How to Become a Pharmacist
What Does a Pharmacist Do?
Why Study Pharmacy?
How Long Does It Take to Become a Pharmacist?
Pharmacist Education Requirements
4 Common Steps to Becoming a Pharmacist
Is it hard to become a pharmacist? While everyone’s journey is different, there are typically four steps to becoming a pharmacist—and the process can be rigorous. Individual state requirements will vary and are subject to change, including licensure standards, exam eligibility, and appropriate pathways, and may differ based on individual student backgrounds. Students should do their own due diligence and determine the appropriate pathway and license type for themselves.
In the following sections, we’ll walk you through each of these steps.
- Pharmacy Prerequisites
Typically, to earn a Doctor of Pharmacy, which is a postgraduate professional degree, you’ll first need to earn a two-year degree or four-year bachelor’s degree online or in-person. As part of your undergraduate degree program, you may take prerequisites such as biology, biochemistry, math, physics, statistics and psychology.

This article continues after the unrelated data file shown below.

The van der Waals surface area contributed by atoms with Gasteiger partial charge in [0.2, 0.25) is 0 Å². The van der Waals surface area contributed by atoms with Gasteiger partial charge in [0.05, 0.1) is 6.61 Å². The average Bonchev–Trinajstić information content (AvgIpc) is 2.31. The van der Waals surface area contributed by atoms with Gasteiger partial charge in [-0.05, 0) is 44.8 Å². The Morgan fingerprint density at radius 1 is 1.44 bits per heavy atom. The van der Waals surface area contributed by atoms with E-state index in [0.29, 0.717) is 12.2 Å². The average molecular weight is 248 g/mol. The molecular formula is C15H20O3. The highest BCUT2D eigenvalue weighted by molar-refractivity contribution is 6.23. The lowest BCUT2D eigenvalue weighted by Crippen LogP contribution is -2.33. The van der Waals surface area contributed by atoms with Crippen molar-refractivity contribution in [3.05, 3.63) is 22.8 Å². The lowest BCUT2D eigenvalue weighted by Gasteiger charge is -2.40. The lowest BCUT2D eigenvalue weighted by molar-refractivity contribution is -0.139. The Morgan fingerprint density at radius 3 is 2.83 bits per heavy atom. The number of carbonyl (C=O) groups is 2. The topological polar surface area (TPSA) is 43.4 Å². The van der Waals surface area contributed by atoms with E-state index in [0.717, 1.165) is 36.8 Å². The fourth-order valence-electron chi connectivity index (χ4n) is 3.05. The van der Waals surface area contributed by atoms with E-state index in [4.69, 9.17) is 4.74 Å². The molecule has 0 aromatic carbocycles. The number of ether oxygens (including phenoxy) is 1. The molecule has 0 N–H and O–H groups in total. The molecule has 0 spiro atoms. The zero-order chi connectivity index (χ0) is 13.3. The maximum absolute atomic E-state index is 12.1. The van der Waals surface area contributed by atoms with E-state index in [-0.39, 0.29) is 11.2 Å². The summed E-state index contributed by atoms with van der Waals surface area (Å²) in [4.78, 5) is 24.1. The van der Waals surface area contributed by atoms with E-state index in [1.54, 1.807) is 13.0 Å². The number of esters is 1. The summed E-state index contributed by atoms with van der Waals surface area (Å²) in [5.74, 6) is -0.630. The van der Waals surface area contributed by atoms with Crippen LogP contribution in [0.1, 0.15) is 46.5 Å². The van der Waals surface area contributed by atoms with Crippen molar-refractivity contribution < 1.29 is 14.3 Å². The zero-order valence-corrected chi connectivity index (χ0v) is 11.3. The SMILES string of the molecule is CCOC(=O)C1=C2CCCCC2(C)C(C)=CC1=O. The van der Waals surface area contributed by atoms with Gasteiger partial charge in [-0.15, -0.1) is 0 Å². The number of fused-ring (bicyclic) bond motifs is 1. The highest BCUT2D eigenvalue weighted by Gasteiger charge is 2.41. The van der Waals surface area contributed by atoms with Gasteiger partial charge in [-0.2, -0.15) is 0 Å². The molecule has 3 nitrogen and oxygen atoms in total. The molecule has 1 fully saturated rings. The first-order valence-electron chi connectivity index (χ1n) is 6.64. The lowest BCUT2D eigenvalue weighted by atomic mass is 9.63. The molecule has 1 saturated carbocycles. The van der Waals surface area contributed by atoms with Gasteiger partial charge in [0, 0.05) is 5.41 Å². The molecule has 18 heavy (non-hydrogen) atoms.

As mentioned, there are programs that accept high school graduates directly into a six-year program. In that case, you’d likely take the prerequisites within the program.
- Standardized Admission Test
Some pharmacy schools require applicants to pass the Pharmacy College Admission Test (PCAT) before being admitted into a Pharm.D. degree program, though it is not required of all programs. It is up to the discretion of each individual program to set these requirements. This standardized test measures general academic ability and scientific knowledge necessary for the commencement of pharmaceutical education. The PCAT is administered in a computer-based test format.
- Earn a Doctor of Pharmacy
Before you can get your pharmacist license, you’ll have to apply to and complete a Doctor of Pharmacy program that is ACPE accredited. You may choose from a number of accredited degree programs, from online options that allow you to complete coursework from the comfort of your home to on-campus doctorate in pharmacy programs. As part of your education, you’ll have to complete a number of hours as an intern, which varies by state. Be sure to verify the details with your state board.
- Licensing Exams and Certification
Once you earn your Doctor of Pharmacy, you’ll need to pass at least two licensure exams—the North American Pharmacist Licensure Exam (NAPLEX), which tests pharmacy skills and knowledge, and the Multistate Pharmacy Jurisprudence Exam (MPJE) or a state-specific test on pharmacy law. Some states may require passage of additional exams.
Students may be required to complete additional steps in order to be licensed and should complete their own research to determine the appropriate steps and pathway for the state they wish to practice in.